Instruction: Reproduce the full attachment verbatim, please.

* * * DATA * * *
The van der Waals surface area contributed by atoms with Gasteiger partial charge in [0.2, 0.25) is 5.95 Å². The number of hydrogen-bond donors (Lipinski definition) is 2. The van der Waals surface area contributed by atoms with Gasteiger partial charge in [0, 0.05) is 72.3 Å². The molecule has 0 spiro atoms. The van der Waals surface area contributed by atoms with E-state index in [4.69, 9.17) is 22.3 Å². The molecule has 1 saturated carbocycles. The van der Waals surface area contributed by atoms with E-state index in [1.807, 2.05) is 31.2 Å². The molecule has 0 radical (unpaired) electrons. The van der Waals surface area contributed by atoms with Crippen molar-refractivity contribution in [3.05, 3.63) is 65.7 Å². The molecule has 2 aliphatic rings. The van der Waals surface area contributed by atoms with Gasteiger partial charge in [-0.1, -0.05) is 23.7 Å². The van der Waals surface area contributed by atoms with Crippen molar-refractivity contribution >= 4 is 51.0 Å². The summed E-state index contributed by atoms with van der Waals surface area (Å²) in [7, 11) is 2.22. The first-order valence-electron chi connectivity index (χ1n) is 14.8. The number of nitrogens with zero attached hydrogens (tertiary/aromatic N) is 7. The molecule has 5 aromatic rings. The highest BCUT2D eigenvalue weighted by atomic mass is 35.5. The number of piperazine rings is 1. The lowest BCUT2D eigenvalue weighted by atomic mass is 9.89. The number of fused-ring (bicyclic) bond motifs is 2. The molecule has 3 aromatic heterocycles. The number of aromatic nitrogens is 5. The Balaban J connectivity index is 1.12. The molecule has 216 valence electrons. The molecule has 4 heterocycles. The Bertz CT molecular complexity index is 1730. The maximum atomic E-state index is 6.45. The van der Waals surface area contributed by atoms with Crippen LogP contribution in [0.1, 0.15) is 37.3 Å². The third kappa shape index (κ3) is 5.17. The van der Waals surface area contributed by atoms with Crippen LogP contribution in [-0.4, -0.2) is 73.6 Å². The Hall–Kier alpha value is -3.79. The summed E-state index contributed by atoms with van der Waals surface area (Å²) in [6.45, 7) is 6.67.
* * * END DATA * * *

The van der Waals surface area contributed by atoms with Gasteiger partial charge in [0.2, 0.25) is 5.95 Å². The number of hydrogen-bond donors (Lipinski definition) is 2. The van der Waals surface area contributed by atoms with Gasteiger partial charge in [0, 0.05) is 72.3 Å². The molecule has 0 spiro atoms. The van der Waals surface area contributed by atoms with E-state index in [4.69, 9.17) is 22.3 Å². The molecule has 1 saturated carbocycles. The van der Waals surface area contributed by atoms with E-state index in [1.807, 2.05) is 31.2 Å². The molecule has 0 radical (unpaired) electrons. The van der Waals surface area contributed by atoms with Crippen molar-refractivity contribution in [3.05, 3.63) is 65.7 Å². The molecule has 2 aliphatic rings. The van der Waals surface area contributed by atoms with Gasteiger partial charge in [-0.1, -0.05) is 23.7 Å². The van der Waals surface area contributed by atoms with Crippen molar-refractivity contribution >= 4 is 51.0 Å². The summed E-state index contributed by atoms with van der Waals surface area (Å²) in [7, 11) is 2.22. The first-order valence-electron chi connectivity index (χ1n) is 14.8. The number of nitrogens with zero attached hydrogens (tertiary/aromatic N) is 7. The molecule has 5 aromatic rings. The highest BCUT2D eigenvalue weighted by atomic mass is 35.5. The number of piperazine rings is 1. The lowest BCUT2D eigenvalue weighted by atomic mass is 9.89. The number of fused-ring (bicyclic) bond motifs is 2. The molecule has 3 aromatic heterocycles. The number of aromatic nitrogens is 5. The Balaban J connectivity index is 1.12. The molecule has 216 valence electrons. The molecule has 4 heterocycles. The Bertz CT molecular complexity index is 1730. The maximum atomic E-state index is 6.45. The van der Waals surface area contributed by atoms with Crippen LogP contribution in [0.1, 0.15) is 37.3 Å². The third kappa shape index (κ3) is 5.17. The van der Waals surface area contributed by atoms with Crippen LogP contribution in [-0.4, -0.2) is 73.6 Å². The Hall–Kier alpha value is -3.79. The summed E-state index contributed by atoms with van der Waals surface area (Å²) in [6.45, 7) is 6.67.